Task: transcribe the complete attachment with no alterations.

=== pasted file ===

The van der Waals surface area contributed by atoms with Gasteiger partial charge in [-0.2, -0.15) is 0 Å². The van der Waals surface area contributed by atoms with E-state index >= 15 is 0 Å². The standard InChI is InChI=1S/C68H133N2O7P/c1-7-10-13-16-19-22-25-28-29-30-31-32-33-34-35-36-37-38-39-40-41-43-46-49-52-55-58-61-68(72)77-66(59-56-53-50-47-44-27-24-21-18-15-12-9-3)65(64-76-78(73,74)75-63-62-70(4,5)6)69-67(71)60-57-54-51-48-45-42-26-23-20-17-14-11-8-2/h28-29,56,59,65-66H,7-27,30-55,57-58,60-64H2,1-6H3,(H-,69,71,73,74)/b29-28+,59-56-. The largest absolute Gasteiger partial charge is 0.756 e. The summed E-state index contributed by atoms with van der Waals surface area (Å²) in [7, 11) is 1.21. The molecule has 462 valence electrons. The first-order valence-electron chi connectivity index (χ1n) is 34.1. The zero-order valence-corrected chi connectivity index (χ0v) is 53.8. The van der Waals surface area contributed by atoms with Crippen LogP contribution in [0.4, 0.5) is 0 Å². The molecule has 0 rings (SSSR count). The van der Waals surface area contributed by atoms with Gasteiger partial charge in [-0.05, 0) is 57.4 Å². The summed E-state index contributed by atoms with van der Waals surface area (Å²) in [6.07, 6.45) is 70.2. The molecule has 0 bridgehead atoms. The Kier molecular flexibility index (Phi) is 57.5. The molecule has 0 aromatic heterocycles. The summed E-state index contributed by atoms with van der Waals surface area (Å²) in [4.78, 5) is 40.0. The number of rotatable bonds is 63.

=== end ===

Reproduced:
The van der Waals surface area contributed by atoms with Gasteiger partial charge in [-0.2, -0.15) is 0 Å². The van der Waals surface area contributed by atoms with E-state index >= 15 is 0 Å². The standard InChI is InChI=1S/C68H133N2O7P/c1-7-10-13-16-19-22-25-28-29-30-31-32-33-34-35-36-37-38-39-40-41-43-46-49-52-55-58-61-68(72)77-66(59-56-53-50-47-44-27-24-21-18-15-12-9-3)65(64-76-78(73,74)75-63-62-70(4,5)6)69-67(71)60-57-54-51-48-45-42-26-23-20-17-14-11-8-2/h28-29,56,59,65-66H,7-27,30-55,57-58,60-64H2,1-6H3,(H-,69,71,73,74)/b29-28+,59-56-. The largest absolute Gasteiger partial charge is 0.756 e. The summed E-state index contributed by atoms with van der Waals surface area (Å²) in [7, 11) is 1.21. The molecule has 462 valence electrons. The first-order valence-electron chi connectivity index (χ1n) is 34.1. The zero-order valence-corrected chi connectivity index (χ0v) is 53.8. The van der Waals surface area contributed by atoms with Crippen LogP contribution in [0.4, 0.5) is 0 Å². The molecule has 0 rings (SSSR count). The van der Waals surface area contributed by atoms with Gasteiger partial charge in [-0.05, 0) is 57.4 Å². The summed E-state index contributed by atoms with van der Waals surface area (Å²) in [6.07, 6.45) is 70.2. The molecule has 0 bridgehead atoms. The Kier molecular flexibility index (Phi) is 57.5. The molecule has 0 aromatic heterocycles. The summed E-state index contributed by atoms with van der Waals surface area (Å²) in [4.78, 5) is 40.0. The number of rotatable bonds is 63.